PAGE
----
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Let $X$ be a subset of $\{0,1\}^*$ with the following property: for every pair of distinct strings $x_1$, $x_2$ from $X$

$x_1$ is not a substring of $x_2$ and $x_2$ is not a substring of $x_1$.

How much can be the log-density of $X$,

i.e. $\lim \frac{ \log X_n}{n}$, where $X_n$ is the cardinality of all strings of length $n$ in $X$?

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I'm going to use $\log_2$ instead of $\log$ throughout; this only results in constant factor change (and the largest possible answer becomes $1$, which is convenient).

Fedor Petrov's answer implies that $\lim \frac{\log_2 X_n}{n} < 1$ for any $X$. We can, however, construct a family $X$ with $\lim \frac{\log_2 X_n}{n} > 1 - \varepsilon$ for any $\varepsilon > 0$. To do that, choose $k \in \mathbb{N}$, and let $Y_k \subset \{0, 1\}^*$ consist of all strings without $k$ consecutive zeroes. Finally, let $X = \{0^k1s10^k | s \in Y_k\}$. $X$ is substring-free since $0^k$ can only occur as a prefix or as a suffix, and $x, y \in X$ with $x$ containing $y$ would imply that $x$ contains $0^k$ in the middle.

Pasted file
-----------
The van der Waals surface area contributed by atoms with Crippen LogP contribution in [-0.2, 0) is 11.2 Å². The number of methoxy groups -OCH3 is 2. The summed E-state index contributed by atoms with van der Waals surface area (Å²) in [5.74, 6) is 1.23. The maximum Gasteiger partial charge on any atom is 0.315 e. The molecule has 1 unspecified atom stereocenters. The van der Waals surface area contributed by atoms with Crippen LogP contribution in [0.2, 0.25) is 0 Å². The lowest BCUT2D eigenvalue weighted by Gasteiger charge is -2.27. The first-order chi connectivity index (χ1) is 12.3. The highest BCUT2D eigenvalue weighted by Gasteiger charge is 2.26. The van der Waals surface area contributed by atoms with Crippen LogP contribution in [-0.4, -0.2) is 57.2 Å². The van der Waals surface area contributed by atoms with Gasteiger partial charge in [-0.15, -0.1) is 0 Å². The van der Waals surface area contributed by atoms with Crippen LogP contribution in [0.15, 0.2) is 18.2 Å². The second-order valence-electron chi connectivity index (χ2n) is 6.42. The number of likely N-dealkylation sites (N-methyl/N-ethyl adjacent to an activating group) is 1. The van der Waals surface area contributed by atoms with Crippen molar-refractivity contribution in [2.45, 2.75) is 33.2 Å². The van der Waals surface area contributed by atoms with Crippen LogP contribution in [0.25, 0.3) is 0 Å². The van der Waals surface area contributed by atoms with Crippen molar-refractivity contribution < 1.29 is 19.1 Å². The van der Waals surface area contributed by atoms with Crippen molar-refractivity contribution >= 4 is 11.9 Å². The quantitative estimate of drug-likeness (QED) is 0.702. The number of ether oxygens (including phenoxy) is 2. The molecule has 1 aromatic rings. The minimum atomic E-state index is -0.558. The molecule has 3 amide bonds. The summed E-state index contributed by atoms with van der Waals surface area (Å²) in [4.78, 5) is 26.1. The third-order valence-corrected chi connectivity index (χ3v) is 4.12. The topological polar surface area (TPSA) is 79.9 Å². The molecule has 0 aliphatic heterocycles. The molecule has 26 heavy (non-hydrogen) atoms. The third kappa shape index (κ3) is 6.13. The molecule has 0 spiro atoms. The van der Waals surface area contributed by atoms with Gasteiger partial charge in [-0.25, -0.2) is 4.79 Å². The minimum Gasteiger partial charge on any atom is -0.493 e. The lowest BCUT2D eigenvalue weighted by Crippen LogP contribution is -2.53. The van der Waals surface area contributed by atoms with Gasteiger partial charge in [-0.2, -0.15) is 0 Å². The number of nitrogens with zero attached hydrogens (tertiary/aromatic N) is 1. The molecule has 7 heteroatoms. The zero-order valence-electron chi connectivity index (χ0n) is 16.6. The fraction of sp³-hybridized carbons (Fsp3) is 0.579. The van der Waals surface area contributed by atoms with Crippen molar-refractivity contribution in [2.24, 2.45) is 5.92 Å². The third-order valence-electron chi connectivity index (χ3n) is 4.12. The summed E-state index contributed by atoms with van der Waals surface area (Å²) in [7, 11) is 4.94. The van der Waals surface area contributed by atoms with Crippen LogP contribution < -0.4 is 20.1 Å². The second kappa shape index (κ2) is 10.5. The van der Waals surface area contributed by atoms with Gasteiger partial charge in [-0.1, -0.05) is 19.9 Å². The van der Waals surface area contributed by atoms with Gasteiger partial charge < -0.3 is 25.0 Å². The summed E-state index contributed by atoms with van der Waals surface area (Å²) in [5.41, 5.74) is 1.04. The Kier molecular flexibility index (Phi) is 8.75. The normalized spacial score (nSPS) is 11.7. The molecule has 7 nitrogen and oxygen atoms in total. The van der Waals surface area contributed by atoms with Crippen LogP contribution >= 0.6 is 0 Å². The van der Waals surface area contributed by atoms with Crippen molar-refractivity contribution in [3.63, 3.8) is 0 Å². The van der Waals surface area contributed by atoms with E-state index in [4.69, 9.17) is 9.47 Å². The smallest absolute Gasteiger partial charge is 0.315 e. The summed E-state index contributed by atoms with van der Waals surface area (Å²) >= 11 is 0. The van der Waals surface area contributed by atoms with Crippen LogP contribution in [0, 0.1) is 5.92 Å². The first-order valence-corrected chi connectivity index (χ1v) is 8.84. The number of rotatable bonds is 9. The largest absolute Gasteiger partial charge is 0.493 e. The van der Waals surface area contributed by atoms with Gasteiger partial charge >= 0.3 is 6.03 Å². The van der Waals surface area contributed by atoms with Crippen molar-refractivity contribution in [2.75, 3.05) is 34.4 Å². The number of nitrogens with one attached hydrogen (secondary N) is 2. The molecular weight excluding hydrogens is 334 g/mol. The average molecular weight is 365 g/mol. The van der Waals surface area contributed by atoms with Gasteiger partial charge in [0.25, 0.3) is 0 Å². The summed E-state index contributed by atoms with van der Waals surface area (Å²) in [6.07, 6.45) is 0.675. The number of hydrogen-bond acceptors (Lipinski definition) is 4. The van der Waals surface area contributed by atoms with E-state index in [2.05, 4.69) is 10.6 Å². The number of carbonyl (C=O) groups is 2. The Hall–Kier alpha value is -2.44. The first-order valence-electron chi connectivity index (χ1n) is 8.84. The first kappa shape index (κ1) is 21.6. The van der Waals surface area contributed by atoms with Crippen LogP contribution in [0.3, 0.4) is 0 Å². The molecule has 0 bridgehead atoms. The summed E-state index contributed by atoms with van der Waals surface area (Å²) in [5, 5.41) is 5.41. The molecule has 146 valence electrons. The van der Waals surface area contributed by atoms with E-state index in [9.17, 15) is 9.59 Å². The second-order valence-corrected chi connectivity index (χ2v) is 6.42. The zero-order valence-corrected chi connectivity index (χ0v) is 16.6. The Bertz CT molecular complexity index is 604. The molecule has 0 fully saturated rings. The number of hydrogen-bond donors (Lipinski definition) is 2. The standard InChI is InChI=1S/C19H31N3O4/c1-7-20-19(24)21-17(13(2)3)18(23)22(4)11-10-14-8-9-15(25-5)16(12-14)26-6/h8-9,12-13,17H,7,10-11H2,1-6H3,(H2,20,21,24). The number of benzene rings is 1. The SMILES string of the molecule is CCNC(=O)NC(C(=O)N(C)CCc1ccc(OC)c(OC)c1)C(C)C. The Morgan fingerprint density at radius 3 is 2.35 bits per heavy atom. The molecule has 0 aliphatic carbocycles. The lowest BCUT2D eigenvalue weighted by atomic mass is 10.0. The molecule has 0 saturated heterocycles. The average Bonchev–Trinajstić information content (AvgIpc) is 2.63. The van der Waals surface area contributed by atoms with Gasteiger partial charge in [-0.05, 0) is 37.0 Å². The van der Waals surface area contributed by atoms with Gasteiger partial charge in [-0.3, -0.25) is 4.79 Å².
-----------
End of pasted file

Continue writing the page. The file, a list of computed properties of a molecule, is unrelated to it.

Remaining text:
For this particular $X$, we have $X_n = \Theta(\alpha_k^n)$, where $\alpha_k$ is the largest root of $x^k = x^{k - 1} + \ldots + 1$. It is straightforward that $\lim_{k \to \infty} \alpha_k = 2$, hence for a given $\varepsilon > 0$ choosing $k$ such that $\alpha_k > 2^{1 - \varepsilon}$ does the job.

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  • $\begingroup$ I think you meant to write $\log 2$ in many places instead of $2$. $\endgroup$ – Noah Stephens-Davidowitz Aug 20 '18 at 21:07
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Even if we forbid one substring $a$, the density becomes 0: if $m$ is a length of $a$, then there exist at most $(2^m-1)^{\lceil n/m\rceil}$ strings of length $n$ without substring $a$.

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  • $\begingroup$ Sorry, I wanted to ask about $\lim \frac{\log X_n}{n}$ $\endgroup$ – Alexey Milovanov Aug 13 '18 at 11:08

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